One of Wales’ most popular attractions, the living heritage museum can be found in the grounds of St Fagans Castle and Gardens, a Grade I listed Elizabethan manor house in the village of St Fagans, to the west of Cardiff. A medieval castle was based on the site, but by 1536 the original castle was in ruins.
The 16th-century manor house is thought to have been built by either a Dr John Gibbon or Nicholas Herbert, who bought it from him in 1586. Following a period during the First World War where it was used as a convalescent hospital, St Fagans Castle was donated to the people of Wales by the Earl of Plymouth in 1947.
Over a period of fifty years, there have been at least fifty original buildings re-erected throughout the 100-acre parkland, giving a taste of life in Wales throughout history. There is a mock Tudor merchant’s house, farm, school, chapel and Workmen’s Institute.
St Fagans is now very much a hands on heritage experience with native breeds of livestock, demonstrations of farming tasks and a variety of trained craftspeople showing off their skills, including blacksmiths, bakers and even clogmakers. There is a weaver operating in a woolen mill and a miller producing flour in the 19th century corn mill.
Visitors can try their hand at traditional Welsh crafts in Gweithdy, a gallery doubling as a workshop celebrating the skills of local people across the history of Wales. Other galleries throughout the site draw on the museum’s extensive archive to show local life throughout history, from Iron Age cooking to Italian coffee machines from the 1920s.
The gardens at St Fagans are regularly voted to be some of the best in Wales. There are both elegant formal gardens in the castle grounds, or alternatively there are also cottage gardens that help provide food for working families throughout the village’s history. Native breeds of livestock live in the fields and farmyards, and farming task demonstrations take place for visitors throughout the day.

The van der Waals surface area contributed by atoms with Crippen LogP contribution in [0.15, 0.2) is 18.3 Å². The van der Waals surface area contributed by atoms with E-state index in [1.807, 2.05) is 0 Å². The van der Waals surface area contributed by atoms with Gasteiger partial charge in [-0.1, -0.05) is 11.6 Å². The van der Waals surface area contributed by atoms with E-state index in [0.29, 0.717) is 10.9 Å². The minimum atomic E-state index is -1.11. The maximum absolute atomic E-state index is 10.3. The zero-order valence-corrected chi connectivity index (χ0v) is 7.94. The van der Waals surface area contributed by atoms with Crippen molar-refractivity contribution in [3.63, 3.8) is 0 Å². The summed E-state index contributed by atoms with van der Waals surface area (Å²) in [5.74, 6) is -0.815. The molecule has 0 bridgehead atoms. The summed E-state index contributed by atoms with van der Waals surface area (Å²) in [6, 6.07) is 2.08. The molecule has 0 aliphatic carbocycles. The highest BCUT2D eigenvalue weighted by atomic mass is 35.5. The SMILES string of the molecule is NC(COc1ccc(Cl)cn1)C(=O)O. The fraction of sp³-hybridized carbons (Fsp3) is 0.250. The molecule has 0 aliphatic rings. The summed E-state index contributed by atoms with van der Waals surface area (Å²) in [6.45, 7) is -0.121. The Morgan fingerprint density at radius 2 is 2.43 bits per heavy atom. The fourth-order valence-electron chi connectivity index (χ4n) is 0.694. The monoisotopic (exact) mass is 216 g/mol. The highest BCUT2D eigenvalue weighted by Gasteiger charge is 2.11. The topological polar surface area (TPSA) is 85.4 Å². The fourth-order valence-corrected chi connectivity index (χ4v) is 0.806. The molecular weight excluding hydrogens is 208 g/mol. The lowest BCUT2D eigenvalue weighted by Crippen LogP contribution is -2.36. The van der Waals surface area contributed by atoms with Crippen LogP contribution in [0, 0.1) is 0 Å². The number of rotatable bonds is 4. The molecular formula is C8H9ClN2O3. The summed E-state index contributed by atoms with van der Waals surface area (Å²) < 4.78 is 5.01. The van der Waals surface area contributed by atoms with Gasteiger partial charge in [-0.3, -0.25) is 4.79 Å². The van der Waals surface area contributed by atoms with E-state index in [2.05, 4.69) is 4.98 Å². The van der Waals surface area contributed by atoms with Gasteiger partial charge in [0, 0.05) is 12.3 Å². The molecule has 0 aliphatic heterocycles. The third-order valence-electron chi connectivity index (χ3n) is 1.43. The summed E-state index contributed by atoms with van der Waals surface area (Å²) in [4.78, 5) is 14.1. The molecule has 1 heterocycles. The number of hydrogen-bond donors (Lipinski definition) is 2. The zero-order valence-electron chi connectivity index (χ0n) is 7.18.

Adding to the living history already at the museum, people can now also experience an exciting new high ropes course. Nestled among the beech trees, people can climb, swing, balance and wobble their way through the course, seeing the sights of St Fagans from an elevated position, before taking the fun zip line back to the ground. There are eighteen obstacles presenting challenges for varying levels of ability, including a balance beam, zig zag bridge and cargo net.
This museum holds a special place in the hearts of the Welsh people as it is a people’s museum, publicly owned, where visitors can explore history together through the lens of everyday lives. St Fagans was the winner of the 2019 UK Art Fund Museum of the Year.
The museum’s slogan “Don’t just visit history, be part of it!” says it all.